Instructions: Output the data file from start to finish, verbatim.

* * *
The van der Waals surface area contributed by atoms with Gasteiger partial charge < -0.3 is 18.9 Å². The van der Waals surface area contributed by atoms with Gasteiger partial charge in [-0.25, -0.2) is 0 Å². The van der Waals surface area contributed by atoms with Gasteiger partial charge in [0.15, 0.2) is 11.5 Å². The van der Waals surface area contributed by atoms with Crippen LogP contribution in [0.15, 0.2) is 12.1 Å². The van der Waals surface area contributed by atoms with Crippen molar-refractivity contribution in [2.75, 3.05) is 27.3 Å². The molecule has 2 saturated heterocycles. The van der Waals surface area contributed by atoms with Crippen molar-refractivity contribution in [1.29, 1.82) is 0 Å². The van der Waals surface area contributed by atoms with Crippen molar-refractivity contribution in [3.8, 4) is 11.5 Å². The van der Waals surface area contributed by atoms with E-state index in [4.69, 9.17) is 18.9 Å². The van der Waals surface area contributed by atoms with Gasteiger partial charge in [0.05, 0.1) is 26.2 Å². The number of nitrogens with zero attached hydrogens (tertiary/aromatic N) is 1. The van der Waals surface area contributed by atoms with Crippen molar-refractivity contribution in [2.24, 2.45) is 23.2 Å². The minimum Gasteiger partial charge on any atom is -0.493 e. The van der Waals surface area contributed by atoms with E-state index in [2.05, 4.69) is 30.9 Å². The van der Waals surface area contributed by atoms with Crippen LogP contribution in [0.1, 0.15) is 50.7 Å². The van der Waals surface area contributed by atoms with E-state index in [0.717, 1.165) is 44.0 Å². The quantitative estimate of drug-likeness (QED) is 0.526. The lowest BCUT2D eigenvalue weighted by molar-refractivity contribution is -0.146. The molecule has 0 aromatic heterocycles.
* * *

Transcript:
The van der Waals surface area contributed by atoms with Gasteiger partial charge < -0.3 is 18.9 Å². The van der Waals surface area contributed by atoms with Gasteiger partial charge in [-0.25, -0.2) is 0 Å². The van der Waals surface area contributed by atoms with Gasteiger partial charge in [0.15, 0.2) is 11.5 Å². The van der Waals surface area contributed by atoms with Crippen LogP contribution in [0.15, 0.2) is 12.1 Å². The van der Waals surface area contributed by atoms with Crippen molar-refractivity contribution in [2.75, 3.05) is 27.3 Å². The molecule has 2 saturated heterocycles. The van der Waals surface area contributed by atoms with Crippen molar-refractivity contribution in [1.29, 1.82) is 0 Å². The van der Waals surface area contributed by atoms with Crippen molar-refractivity contribution in [3.8, 4) is 11.5 Å². The van der Waals surface area contributed by atoms with E-state index in [4.69, 9.17) is 18.9 Å². The van der Waals surface area contributed by atoms with Gasteiger partial charge in [0.05, 0.1) is 26.2 Å². The number of nitrogens with zero attached hydrogens (tertiary/aromatic N) is 1. The van der Waals surface area contributed by atoms with Crippen molar-refractivity contribution in [2.24, 2.45) is 23.2 Å². The minimum Gasteiger partial charge on any atom is -0.493 e. The van der Waals surface area contributed by atoms with E-state index in [2.05, 4.69) is 30.9 Å². The van der Waals surface area contributed by atoms with Crippen LogP contribution in [0.1, 0.15) is 50.7 Å². The van der Waals surface area contributed by atoms with E-state index in [0.717, 1.165) is 44.0 Å². The quantitative estimate of drug-likeness (QED) is 0.526. The lowest BCUT2D eigenvalue weighted by molar-refractivity contribution is -0.146. The molecule has 0 aromatic heterocycles.